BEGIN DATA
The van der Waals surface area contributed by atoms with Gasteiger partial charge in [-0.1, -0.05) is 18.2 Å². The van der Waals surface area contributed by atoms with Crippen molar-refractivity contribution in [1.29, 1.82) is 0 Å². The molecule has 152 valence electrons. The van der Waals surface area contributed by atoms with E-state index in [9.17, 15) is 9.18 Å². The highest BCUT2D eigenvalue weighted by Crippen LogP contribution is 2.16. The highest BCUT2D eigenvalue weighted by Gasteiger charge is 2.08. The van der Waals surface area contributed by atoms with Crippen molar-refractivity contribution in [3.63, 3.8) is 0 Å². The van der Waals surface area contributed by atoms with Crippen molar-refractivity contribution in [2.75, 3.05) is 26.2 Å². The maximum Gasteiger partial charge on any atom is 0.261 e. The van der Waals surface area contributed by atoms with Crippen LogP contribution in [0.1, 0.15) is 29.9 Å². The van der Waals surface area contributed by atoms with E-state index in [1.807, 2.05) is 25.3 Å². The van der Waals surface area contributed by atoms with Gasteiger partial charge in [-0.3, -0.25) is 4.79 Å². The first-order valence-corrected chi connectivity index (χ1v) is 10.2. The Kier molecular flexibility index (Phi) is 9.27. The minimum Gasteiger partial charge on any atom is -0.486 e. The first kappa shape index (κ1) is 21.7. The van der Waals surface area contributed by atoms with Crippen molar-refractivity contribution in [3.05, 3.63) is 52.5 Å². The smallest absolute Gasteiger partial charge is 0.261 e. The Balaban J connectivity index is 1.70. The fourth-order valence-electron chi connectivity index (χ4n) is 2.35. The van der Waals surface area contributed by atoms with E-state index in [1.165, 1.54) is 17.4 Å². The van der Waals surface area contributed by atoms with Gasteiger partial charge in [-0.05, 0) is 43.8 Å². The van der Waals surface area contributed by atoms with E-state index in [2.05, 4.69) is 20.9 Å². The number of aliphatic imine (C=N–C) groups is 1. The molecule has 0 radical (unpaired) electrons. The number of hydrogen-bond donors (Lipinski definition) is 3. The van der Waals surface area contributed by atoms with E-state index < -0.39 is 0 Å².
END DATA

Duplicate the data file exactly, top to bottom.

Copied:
The van der Waals surface area contributed by atoms with Gasteiger partial charge in [-0.1, -0.05) is 18.2 Å². The van der Waals surface area contributed by atoms with Crippen molar-refractivity contribution in [1.29, 1.82) is 0 Å². The molecule has 152 valence electrons. The van der Waals surface area contributed by atoms with E-state index in [9.17, 15) is 9.18 Å². The highest BCUT2D eigenvalue weighted by Crippen LogP contribution is 2.16. The highest BCUT2D eigenvalue weighted by Gasteiger charge is 2.08. The van der Waals surface area contributed by atoms with Crippen molar-refractivity contribution in [3.63, 3.8) is 0 Å². The van der Waals surface area contributed by atoms with Crippen molar-refractivity contribution in [2.75, 3.05) is 26.2 Å². The maximum Gasteiger partial charge on any atom is 0.261 e. The van der Waals surface area contributed by atoms with Crippen LogP contribution in [0.1, 0.15) is 29.9 Å². The van der Waals surface area contributed by atoms with E-state index in [1.807, 2.05) is 25.3 Å². The van der Waals surface area contributed by atoms with Gasteiger partial charge in [-0.3, -0.25) is 4.79 Å². The first-order valence-corrected chi connectivity index (χ1v) is 10.2. The Kier molecular flexibility index (Phi) is 9.27. The minimum Gasteiger partial charge on any atom is -0.486 e. The first kappa shape index (κ1) is 21.7. The van der Waals surface area contributed by atoms with Crippen molar-refractivity contribution in [3.05, 3.63) is 52.5 Å². The smallest absolute Gasteiger partial charge is 0.261 e. The Balaban J connectivity index is 1.70. The fourth-order valence-electron chi connectivity index (χ4n) is 2.35. The van der Waals surface area contributed by atoms with E-state index in [1.165, 1.54) is 17.4 Å². The van der Waals surface area contributed by atoms with Gasteiger partial charge in [-0.05, 0) is 43.8 Å². The van der Waals surface area contributed by atoms with E-state index in [2.05, 4.69) is 20.9 Å². The number of aliphatic imine (C=N–C) groups is 1. The molecule has 0 radical (unpaired) electrons. The number of hydrogen-bond donors (Lipinski definition) is 3. The van der Waals surface area contributed by atoms with E-state index < -0.39 is 0 Å².